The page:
party has hired a top lawyer,
former Jerusalem District
Attorney Michael Kirsch, and
announced he would sue the
tabloid for libel.
But Yediot editor Moshe
Vardi said the newspaper
stood by its allegations of bri-
bery, corruption and misuse of
ministerial funds.
While Deri has supporters,
at least one Knesset member,
Ran Cohen of the Citizens
In Public Schools
Rights Movement, demanded
that he appear before the legis-
Continued on Page 3
Religious Clubs Okay
Jewish groups are distressed
at the Supreme Court's deci-
sion to uphold a law requiring
public high schools to give reli-
gious clubs the same access to
school facilities as other "non-
curriculiim-related" groups.
In an 8-1 ruling, the court
said an Omaha, Neb., high
school had to allow a Bible-
study group to meet after
hours on school property.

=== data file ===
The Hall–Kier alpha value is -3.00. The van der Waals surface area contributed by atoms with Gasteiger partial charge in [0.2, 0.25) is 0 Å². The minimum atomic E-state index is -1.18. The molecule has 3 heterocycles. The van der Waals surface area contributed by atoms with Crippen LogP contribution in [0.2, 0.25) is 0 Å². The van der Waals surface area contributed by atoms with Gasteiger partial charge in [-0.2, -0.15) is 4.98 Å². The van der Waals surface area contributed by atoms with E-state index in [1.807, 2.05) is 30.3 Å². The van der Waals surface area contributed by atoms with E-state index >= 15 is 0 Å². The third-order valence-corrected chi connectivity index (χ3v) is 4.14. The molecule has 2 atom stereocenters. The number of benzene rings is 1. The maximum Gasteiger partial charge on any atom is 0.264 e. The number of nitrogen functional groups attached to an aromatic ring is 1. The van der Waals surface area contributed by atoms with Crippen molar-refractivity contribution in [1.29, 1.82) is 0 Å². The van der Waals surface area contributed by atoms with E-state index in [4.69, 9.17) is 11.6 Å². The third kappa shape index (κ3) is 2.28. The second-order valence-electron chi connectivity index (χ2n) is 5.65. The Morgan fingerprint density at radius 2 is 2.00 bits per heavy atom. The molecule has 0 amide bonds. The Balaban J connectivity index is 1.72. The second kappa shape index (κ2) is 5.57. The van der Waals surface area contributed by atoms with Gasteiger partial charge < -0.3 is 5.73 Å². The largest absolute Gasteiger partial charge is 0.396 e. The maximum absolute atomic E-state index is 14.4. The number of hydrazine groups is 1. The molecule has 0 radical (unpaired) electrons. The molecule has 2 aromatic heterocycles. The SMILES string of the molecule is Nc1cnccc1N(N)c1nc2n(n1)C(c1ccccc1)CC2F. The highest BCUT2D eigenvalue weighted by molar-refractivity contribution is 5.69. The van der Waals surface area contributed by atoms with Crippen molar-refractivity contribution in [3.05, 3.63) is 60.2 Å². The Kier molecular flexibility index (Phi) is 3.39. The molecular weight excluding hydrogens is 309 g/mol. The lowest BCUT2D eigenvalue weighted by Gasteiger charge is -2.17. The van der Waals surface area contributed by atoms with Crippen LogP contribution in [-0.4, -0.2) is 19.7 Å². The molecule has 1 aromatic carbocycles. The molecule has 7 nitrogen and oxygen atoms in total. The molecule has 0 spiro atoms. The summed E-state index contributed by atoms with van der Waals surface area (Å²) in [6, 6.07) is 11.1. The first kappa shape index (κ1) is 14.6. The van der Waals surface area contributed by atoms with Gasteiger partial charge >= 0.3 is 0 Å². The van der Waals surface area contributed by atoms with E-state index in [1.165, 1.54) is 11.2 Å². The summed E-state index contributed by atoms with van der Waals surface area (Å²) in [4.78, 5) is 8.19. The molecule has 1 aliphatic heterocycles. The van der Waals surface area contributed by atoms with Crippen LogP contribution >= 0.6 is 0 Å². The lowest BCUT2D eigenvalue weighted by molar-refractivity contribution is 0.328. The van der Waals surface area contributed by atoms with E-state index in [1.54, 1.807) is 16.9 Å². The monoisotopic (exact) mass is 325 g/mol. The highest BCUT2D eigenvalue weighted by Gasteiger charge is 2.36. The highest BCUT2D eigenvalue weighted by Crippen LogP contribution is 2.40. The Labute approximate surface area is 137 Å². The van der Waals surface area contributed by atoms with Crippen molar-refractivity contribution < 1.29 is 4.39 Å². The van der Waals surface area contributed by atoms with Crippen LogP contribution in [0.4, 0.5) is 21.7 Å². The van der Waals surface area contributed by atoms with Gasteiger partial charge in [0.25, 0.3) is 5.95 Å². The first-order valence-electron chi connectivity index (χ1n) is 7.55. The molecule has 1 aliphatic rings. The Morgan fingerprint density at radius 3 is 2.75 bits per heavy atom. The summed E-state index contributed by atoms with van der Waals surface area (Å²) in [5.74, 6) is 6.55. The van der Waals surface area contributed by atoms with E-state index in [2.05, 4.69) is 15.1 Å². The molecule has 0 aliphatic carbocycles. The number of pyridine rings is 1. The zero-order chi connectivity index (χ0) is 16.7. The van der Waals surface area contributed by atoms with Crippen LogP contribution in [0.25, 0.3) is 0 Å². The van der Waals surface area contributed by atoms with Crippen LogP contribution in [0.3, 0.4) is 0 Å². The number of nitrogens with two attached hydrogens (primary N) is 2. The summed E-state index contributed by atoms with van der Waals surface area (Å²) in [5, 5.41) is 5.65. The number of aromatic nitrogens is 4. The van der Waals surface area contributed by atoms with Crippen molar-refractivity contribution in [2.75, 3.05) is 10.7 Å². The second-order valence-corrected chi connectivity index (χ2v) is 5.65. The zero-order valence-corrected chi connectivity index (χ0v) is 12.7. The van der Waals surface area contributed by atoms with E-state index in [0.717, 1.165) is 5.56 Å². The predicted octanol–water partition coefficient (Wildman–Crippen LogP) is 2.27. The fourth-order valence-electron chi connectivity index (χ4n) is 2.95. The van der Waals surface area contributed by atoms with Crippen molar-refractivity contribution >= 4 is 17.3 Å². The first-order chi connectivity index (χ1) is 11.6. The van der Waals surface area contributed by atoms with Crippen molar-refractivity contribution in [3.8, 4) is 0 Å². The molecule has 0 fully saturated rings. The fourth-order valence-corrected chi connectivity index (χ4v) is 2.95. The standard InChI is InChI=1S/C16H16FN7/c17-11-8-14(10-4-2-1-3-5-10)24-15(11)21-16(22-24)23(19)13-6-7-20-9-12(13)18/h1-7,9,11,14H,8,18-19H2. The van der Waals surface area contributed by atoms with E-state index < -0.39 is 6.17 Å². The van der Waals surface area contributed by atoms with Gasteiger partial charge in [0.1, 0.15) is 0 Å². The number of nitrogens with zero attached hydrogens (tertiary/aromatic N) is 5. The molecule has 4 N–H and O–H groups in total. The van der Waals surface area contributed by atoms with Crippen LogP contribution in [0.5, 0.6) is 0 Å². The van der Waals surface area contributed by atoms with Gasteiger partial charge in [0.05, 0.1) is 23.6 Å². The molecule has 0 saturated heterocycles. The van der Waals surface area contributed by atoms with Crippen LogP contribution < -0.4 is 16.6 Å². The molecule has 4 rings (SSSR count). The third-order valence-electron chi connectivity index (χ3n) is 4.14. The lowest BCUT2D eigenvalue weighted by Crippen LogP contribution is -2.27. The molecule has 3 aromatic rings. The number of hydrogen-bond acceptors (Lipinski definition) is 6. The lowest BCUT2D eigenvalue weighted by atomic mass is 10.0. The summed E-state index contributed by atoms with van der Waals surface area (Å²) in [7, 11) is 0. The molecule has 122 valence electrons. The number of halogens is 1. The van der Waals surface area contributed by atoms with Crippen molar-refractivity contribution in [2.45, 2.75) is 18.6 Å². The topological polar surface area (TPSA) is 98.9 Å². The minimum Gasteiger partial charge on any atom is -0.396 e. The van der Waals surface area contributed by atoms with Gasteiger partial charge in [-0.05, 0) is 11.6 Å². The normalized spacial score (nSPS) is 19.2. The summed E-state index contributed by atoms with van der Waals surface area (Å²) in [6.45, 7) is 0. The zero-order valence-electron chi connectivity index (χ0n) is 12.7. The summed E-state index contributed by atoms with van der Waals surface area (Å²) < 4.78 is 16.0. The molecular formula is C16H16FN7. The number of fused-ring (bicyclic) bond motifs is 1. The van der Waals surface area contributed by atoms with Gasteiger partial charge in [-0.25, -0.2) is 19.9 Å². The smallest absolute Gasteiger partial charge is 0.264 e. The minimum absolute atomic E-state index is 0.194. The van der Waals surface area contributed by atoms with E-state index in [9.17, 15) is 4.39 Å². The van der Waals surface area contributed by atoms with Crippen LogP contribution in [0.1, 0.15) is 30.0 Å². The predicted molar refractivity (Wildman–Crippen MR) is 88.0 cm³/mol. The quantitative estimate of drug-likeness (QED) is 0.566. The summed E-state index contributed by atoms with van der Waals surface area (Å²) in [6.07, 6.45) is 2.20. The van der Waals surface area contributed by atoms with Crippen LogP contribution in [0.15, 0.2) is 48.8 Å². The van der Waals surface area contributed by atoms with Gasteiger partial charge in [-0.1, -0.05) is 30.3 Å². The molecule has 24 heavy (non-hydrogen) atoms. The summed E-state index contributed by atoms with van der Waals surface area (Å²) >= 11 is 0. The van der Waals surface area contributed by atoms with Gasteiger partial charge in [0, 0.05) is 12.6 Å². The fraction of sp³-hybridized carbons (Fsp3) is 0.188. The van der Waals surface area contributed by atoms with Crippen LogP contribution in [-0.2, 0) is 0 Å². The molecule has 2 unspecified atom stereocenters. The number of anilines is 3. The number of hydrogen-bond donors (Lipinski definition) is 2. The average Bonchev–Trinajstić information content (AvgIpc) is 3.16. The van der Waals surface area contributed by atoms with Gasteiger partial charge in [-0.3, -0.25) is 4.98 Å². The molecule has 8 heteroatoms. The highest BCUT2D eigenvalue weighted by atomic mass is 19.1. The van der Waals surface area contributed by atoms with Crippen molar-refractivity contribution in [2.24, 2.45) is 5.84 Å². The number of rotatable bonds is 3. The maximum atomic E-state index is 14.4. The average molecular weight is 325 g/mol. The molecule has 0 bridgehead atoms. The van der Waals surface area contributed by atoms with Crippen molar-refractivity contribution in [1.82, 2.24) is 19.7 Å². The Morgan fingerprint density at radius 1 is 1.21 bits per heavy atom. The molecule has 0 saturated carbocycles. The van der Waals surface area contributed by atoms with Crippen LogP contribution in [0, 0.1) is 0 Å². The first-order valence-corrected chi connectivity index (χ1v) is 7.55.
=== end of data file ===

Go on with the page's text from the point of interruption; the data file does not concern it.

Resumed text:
Also, the court rejected a
petition from Jewish and other
religious groups to reconsider
its April 17 decision allowing
Oregon to prosecute two mem-
bers of an Indian church who
use peyote in religious rituals.
Continued on Page 2
In Spite Of Threats
Moscow Emigration of
Soviet Jews, Exodus II, con-
tinued unabated this week as
the Supreme Soviet Congress
delayed a decision on whether
to implement an implied threat
by President Mikhail S. Gorba-
The USSR parliament put
off, probably until September,
the codifation of an emigration
law required before President
George Bush will recommend
to the Senate that it grant
Most Favored Nation trading
status to the Soviet Union.
Gorbachev, citing tremen-
dous Arab pressure, shocked
Bush at the final press confer-
ence of the Washington Sum-
mit by saying he would have to
reconsider the granting of exit
visas to Soviet Jews unless
Israel guaranteed they would
not be resettled in the territor-
Moscow considers the
annexed portions of East Jeru-
salem as part of the territor-
ies. Israel says that well under
one percent of the Jews arriv-
ing in the Soviet Union move
to the territories, but neutral